The lower portion of the outer layer 180 should also have a height H larger than the thickness Ts of the substrate. Specifically, the outer layer 180 should be thick enough that the substrate does not brush against the rigid material of the inner core 184 when the substrate contacts the inner surface 196.
Due to the high wear rate of the outer layer material, the thickness of the outer layer 180 can decrease rapidly. When the outer layer 180 has been worn away to a minimum acceptable thickness, the retaining ring can be refurbished. Specifically, the outer layer 180 is replaced when it has a remaining thickness of about 20 mils or when the remaining height H is equal to the substrate thickness.
The outer layer 180 can be repaired or replaced by redepositing the same outer layer material on the worn or damaged portions of the surfaces 182, 183 and 185 using the same powder-coating process used to deposit the original outer layer 180 on the inner core 184.
The bottom surface 182 of the outer layer 180 can be substantially flat, or it can have a plurality of grooves 197 to facilitate the transport of slurry from outside the retaining ring to the substrate. Additionally, the bottom surface can include one or more outlets (not shown) in the surface 182 of the retaining ring which can be fluidly connected to an air source through channels (not shown) in the retaining ring inner core 184. If not protected, these channels can be blocked or obstructed by the sprayed-on depositing of the outer layer material directly on the grooves or outlets in the surface 182. A protective measure, such as a hard masking technique, for example, can be used to protect the cannels from blockage.
The inner core 184 of the retaining ring 110 is formed of a rigid material, such as a metal, e.g., stainless steel, molybdenum, or aluminum, or a ceramic, e.g., alumina, or other exemplary materials. The material of the upper portion can have an elastic modulus of about 10-50×106 psi, i.e., about ten to one hundred times the elastic modulus of the material of the outer layer 180. For example, the elastic modulus of the outer layer 180 can be about 0.6×106 psi, the elastic modulus of the inner core 184 may be about 30×106 psi so that the ratio is about 50: 1.
With the retaining ring of the present invention, the rigidity of the inner core 184 of the retaining ring 10 increases the overall flexural rigidity of the retaining ring, e.g., by at least a factor of 30-40 times, as compared to a retaining ring formed entirely of a flexible material such as PPS. The increased rigidity provided by the rigid upper portion may reduce or eliminate the deformation caused by the attachment of the retaining ring to the base, thereby reducing the edge effect. Furthermore, the retaining ring may require less lapping after it is secured to the carrier head before achieving a stable polishing profile (this process is referred to as “break-in”). In addition, the outer layer 184 is inert in the CMP process and is sufficiently elastic to prevent chipping or cracking of the substrate edge. Furthermore, since the outer layer 180 is made of a material that can be easily redeposited, the cost of refurbishing the retaining ring can be reduced.
Another benefit of the increased rigidity of the retaining ring of the present invention is that it may reduce the sensitivity of the polishing process to pad compressibility. Without being limited to any particular theory, one possible contribution to the edge effect, particularly for flexible retaining rings, is what may be termed “deflection” of the retaining ring. Specifically, the force of the substrate edge on the inner surface of the retaining ring at the trailing edge of the carrier head may cause the retaining ring to deflect, i.e., locally twist slightly about an axis parallel to the surface of the polishing pad. This forces the inner diameter of the retaining ring more deeply into the polishing pad, generates increased pressure on the polishing pad and causes the polishing pad material to “flow” and be displaced toward the edge of the substrate. The displacement of the polishing pad material depends upon the elastic properties of the polishing pad. Thus, a relatively flexible retaining ring which can deflect into the pad may make the polishing process extremely sensitive to the elastic properties of the pad material. However, the increased rigidity provided by the rigid upper portion decreases the deflection of the retaining ring, thereby reducing pad deforniation, sensitivity to pad compressibility, and the edge effect.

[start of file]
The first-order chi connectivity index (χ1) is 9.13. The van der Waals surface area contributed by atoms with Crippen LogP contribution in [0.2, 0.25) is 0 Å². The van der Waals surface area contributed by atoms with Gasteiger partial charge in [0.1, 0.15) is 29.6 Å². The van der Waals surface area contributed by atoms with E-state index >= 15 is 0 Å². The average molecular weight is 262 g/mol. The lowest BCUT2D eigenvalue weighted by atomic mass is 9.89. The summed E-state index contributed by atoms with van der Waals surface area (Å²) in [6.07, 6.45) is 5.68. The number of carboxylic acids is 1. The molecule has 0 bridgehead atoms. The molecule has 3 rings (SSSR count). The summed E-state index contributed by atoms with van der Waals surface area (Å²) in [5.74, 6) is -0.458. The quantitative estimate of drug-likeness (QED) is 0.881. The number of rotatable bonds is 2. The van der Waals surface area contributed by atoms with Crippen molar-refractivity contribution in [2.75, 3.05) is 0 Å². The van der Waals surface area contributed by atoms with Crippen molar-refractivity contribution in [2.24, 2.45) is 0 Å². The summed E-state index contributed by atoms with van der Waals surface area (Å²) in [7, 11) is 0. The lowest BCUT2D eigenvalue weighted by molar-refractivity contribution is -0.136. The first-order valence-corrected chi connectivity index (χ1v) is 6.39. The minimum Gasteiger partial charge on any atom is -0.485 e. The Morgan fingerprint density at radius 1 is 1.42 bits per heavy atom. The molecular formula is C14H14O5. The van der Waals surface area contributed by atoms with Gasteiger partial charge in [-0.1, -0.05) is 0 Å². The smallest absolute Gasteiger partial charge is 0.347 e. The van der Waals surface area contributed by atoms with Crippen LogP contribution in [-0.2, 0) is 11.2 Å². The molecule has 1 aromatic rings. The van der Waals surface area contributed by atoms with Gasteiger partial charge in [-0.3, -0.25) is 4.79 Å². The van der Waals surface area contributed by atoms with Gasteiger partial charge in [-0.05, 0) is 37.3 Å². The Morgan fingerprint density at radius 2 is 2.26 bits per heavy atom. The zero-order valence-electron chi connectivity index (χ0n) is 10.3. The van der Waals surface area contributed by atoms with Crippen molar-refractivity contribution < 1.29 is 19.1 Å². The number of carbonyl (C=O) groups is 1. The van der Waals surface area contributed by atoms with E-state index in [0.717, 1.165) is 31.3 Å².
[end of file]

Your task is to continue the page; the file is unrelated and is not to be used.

In another implementation, the powder coating technique is a dry finishing process, using finely ground particles of pigment and resin which are electrostatically charged and sprayed onto the retaining ring to be coated, such as spraying.
A number of embodiments of the invention have been described. Nevertheless, it will be understood that various modifications may be made without departing from the spirit and scope of the invention. Accordingly, other embodiments are within the scope of the following claims.
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|U.S. Classification||451/398, 451/177, 451/286, 451/288, 451/287, 451/388, 451/41, 451/285|
|Dec 20, 2002||AS||Assignment|
Owner name: APPLIED MATERIALS, INC., CALIFORNIA
Free format text: ASSIGNMENT OF ASSIGNORS INTEREST;ASSIGNOR:TSENG, MING-KUEI;REEL/FRAME:013633/0984
Effective date: 20021218
|Mar 18, 2003||AS||Assignment|
Owner name: APPLIED MATERIALS INC., CALIFORNIA
Free format text: ASSIGNMENT OF ASSIGNORS INTEREST;ASSIGNORS:TSENG, MING-KUEI;RICHTER, MICHAEL;ZUNIGA, STEVEN;REEL/FRAME:013490/0474;SIGNING DATES FROM 20030226 TO 20030312
|Feb 21, 2006||CC||Certificate of correction|
|May 15, 2008||FPAY||Fee payment|
Year of fee payment: 4
|May 25, 2012||FPAY||Fee payment|
Year of fee payment: 8
|May 25, 2016||FPAY||Fee payment|
Year of fee payment: 12